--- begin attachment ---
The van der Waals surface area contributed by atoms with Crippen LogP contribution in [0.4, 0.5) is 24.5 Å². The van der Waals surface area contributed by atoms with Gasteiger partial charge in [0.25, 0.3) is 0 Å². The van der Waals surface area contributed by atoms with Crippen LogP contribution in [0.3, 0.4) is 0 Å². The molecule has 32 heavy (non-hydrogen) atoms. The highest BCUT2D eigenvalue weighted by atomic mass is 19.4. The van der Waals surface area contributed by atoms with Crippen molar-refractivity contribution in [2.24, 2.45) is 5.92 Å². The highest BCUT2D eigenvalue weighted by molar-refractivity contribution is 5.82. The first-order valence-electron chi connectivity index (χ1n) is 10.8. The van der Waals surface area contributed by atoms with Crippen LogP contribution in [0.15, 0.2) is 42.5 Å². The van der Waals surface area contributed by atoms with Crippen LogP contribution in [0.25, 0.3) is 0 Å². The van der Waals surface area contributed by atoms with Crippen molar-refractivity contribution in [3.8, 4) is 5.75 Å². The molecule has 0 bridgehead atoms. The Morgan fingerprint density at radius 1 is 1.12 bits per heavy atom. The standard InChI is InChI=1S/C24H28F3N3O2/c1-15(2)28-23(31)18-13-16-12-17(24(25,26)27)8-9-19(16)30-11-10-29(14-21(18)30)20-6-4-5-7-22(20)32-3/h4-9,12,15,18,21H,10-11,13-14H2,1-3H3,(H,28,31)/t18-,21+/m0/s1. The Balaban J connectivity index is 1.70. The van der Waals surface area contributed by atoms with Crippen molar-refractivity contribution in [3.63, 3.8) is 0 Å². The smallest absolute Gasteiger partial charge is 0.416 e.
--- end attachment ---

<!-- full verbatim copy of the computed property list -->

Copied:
The van der Waals surface area contributed by atoms with Crippen LogP contribution in [0.4, 0.5) is 24.5 Å². The van der Waals surface area contributed by atoms with Gasteiger partial charge in [0.25, 0.3) is 0 Å². The van der Waals surface area contributed by atoms with Crippen LogP contribution in [0.3, 0.4) is 0 Å². The molecule has 32 heavy (non-hydrogen) atoms. The highest BCUT2D eigenvalue weighted by atomic mass is 19.4. The van der Waals surface area contributed by atoms with Crippen molar-refractivity contribution in [2.24, 2.45) is 5.92 Å². The highest BCUT2D eigenvalue weighted by molar-refractivity contribution is 5.82. The first-order valence-electron chi connectivity index (χ1n) is 10.8. The van der Waals surface area contributed by atoms with Crippen LogP contribution in [0.15, 0.2) is 42.5 Å². The van der Waals surface area contributed by atoms with Crippen LogP contribution in [0.25, 0.3) is 0 Å². The van der Waals surface area contributed by atoms with Crippen molar-refractivity contribution in [3.8, 4) is 5.75 Å². The molecule has 0 bridgehead atoms. The Morgan fingerprint density at radius 1 is 1.12 bits per heavy atom. The standard InChI is InChI=1S/C24H28F3N3O2/c1-15(2)28-23(31)18-13-16-12-17(24(25,26)27)8-9-19(16)30-11-10-29(14-21(18)30)20-6-4-5-7-22(20)32-3/h4-9,12,15,18,21H,10-11,13-14H2,1-3H3,(H,28,31)/t18-,21+/m0/s1. The Balaban J connectivity index is 1.70. The van der Waals surface area contributed by atoms with Crippen molar-refractivity contribution in [3.63, 3.8) is 0 Å². The smallest absolute Gasteiger partial charge is 0.416 e.